In Estates litigation, it is not uncommon for parties to be close to settlement, but are stymied by haggling over the exact terms of the minutes of settlement (or contract) and the delays by the exchange of drafts back and forth, between the parties’ respective lawyers. This begs the question: at what point is the agreement binding? Is it only at the point where all the parties have signed the minutes of settlement? Or are parties bound before that point, when the settlement was made, just not in writing?

This was the issue in Prince v. Nytschyk Estate, a case where one of the parties died while settlement negotiations were ongoing, but before the minutes of settlement were signed by the parties. The estate of the deceased party sought to enforce the settlement, while the other party sought to renege on the terms of their agreement.

Background

Cherie Lewicki and Joseph Nytschyk lived together in a common law relationship for approximately 15 years. For most of that time, they lived in a house which was owned solely by Joesph.

Joseph died without a will in November 2013. Cherie agreed to allow Joseph’s two sons, Michael and John, to be appointed as the estate trustees for Joseph’s estate. Cherie continued to live in the home which was owned by Joseph. In January 2014, Cherie commenced a dependant’s support application against Joseph’s Estate, seeking support as a dependant and a declaration that title to the home owned by Joseph was held on trust for her. Michael and John, as estate trustees, resisted Cherie’s claim.

Through their lawyers, settlement discussions took place between Cherie and Michael and John, regarding her claim. Multiple versions of draft minutes of settlement were exchanged between the parties, but none were signed.

In October 2016, while these discussions were still ongoing, Cherie died suddenly.

Michael and John took the position that there had never been a full settlement agreement between the parties and that they were not bound to fulfill the agreement. As a result, the estate trustee and sole beneficiary of Cherie’s estate brought a motion to enforce the settlement.

The question which the court was required to determine was whether a binding settlement was made between Cherie and Michael and John before Cherie’s death, despite the fact that the parties did not sign the minutes of settlement.

The Settlement Discussions

Without signed minutes of settlement, all of the evidence as to whether there was an agreement came from correspondence between the parties’ lawyers.

In June 2015, Michael and John made an offer of settlement to Cherie on the following terms:

  1. Upon the approval of the CRA, the house belonging to Joseph would be transferred to Cherie;
  2. Cherie would remove her personal items from Joseph’s cottage and office; and
  3. No cash would be paid to Cherie out of the Estate.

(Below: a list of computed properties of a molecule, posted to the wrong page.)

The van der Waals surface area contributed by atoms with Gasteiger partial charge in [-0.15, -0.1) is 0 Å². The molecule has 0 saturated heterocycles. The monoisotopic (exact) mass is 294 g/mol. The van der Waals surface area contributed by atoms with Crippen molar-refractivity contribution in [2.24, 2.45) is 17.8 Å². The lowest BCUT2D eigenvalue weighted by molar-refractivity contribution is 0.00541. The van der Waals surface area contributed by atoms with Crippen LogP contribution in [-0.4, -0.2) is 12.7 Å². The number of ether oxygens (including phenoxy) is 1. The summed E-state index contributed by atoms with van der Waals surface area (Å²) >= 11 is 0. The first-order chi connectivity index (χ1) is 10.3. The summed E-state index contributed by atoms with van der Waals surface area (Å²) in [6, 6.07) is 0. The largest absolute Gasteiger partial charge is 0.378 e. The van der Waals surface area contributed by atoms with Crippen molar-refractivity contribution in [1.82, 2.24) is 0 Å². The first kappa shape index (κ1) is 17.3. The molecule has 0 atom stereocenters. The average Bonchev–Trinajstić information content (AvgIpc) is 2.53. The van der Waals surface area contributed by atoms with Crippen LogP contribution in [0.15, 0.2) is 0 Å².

Cherie responded to this offer and advised that she accepted the offer in principle, but sought confirmation regarding some tax and insurance issues.

After these issues were cleared up, Michael and John’s counsel prepared an initial draft of the minutes of settlement and provided it to Cherie’s counsel in July 2015. Cherie’s counsel did not respond initially and in August 2015, Michael and John’s counsel threatened to bring a motion to enforce the settlement.

After this time, further drafts of the minutes of settlement were exchanged between the parties and they continued to negotiate over some expenses relating to the property and other minor issues. At no time did either party suggest in the correspondence that a settlement had not been made.

All negotiations stopped in October, when Cherie passed away and Michael and John took the position that there was never a binding agreement.

The Court’s Analysis of the Deal

The court found that the “essential” terms of the settlement were established by Michael and John and accepted by Cherie in June 2015. Although the lawyers for both parties attempted to add terms proving protection for their respect clients after that time, the court did not find those terms to be essential to the settlement.

The court also relied on the fact that Michael’s and John’s counsel threatened to bring a motion to enforce the settlement as further proof that both parties understood the essential terms of the deal, which was to resolve the litigation and Cherie’s claim as a dependant by transferring the house to her.

A binding contract had already been established in June 2015 and the additional proposals made by the lawyers did not change this.

The court considered the fact that Cherie no longer needed the financial benefit (as she is deceased) and the addition of the asset to her estate was essentially a windfall to her heir. Nonetheless, the parties made a binding deal. While it was true that Cherie did not live to enjoy the benefit of the settlement, the deal did not cost the estate any more than anticipated. The settlement was not unfair and the court declined to use its discretion in favour of Joseph’s estate.

This case is a reminder that a binding contract may be made before minutes of settlement are signed. Once the essential terms are established, the deal may be binding, even where the parties are still haggling over addition of further and more minor terms. It is important for all parties to be aware of this fine line of when negotiations become a contract, so there’s no surprise when someone says: you’ve got a deal!

For questions about this case or for advice and guidance on other Estate Litigation matters, contact the estate litigation lawyers at Eisen Law in Toronto to find out how we can help. Call us at 416-591-9997 or contact us online.



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